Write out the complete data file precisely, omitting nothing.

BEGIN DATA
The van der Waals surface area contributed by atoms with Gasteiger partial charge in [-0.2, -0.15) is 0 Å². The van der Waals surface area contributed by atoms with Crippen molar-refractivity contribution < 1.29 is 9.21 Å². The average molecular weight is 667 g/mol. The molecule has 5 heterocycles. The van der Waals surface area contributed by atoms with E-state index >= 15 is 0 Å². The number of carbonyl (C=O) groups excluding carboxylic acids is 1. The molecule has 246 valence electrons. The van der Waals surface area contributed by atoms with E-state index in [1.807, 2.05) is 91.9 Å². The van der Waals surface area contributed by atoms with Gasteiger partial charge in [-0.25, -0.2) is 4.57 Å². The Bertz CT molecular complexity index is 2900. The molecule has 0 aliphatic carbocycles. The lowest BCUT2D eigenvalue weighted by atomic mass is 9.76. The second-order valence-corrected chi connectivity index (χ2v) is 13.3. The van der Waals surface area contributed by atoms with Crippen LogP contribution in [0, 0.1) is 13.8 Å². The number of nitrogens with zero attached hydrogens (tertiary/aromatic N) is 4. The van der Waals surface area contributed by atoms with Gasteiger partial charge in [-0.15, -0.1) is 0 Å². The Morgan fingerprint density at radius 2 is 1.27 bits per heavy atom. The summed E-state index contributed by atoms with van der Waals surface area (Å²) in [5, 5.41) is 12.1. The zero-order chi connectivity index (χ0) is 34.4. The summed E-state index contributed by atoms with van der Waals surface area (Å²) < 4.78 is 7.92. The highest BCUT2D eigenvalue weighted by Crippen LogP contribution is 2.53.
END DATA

The van der Waals surface area contributed by atoms with Gasteiger partial charge in [-0.2, -0.15) is 0 Å². The van der Waals surface area contributed by atoms with Crippen molar-refractivity contribution < 1.29 is 9.21 Å². The average molecular weight is 667 g/mol. The molecule has 5 heterocycles. The van der Waals surface area contributed by atoms with E-state index >= 15 is 0 Å². The number of carbonyl (C=O) groups excluding carboxylic acids is 1. The molecule has 246 valence electrons. The van der Waals surface area contributed by atoms with E-state index in [1.807, 2.05) is 91.9 Å². The van der Waals surface area contributed by atoms with Gasteiger partial charge in [-0.25, -0.2) is 4.57 Å². The Bertz CT molecular complexity index is 2900. The molecule has 0 aliphatic carbocycles. The lowest BCUT2D eigenvalue weighted by atomic mass is 9.76. The second-order valence-corrected chi connectivity index (χ2v) is 13.3. The van der Waals surface area contributed by atoms with Crippen LogP contribution in [0, 0.1) is 13.8 Å². The number of nitrogens with zero attached hydrogens (tertiary/aromatic N) is 4. The van der Waals surface area contributed by atoms with Gasteiger partial charge in [-0.15, -0.1) is 0 Å². The Morgan fingerprint density at radius 2 is 1.27 bits per heavy atom. The summed E-state index contributed by atoms with van der Waals surface area (Å²) in [5, 5.41) is 12.1. The zero-order chi connectivity index (χ0) is 34.4. The summed E-state index contributed by atoms with van der Waals surface area (Å²) < 4.78 is 7.92. The highest BCUT2D eigenvalue weighted by Crippen LogP contribution is 2.53.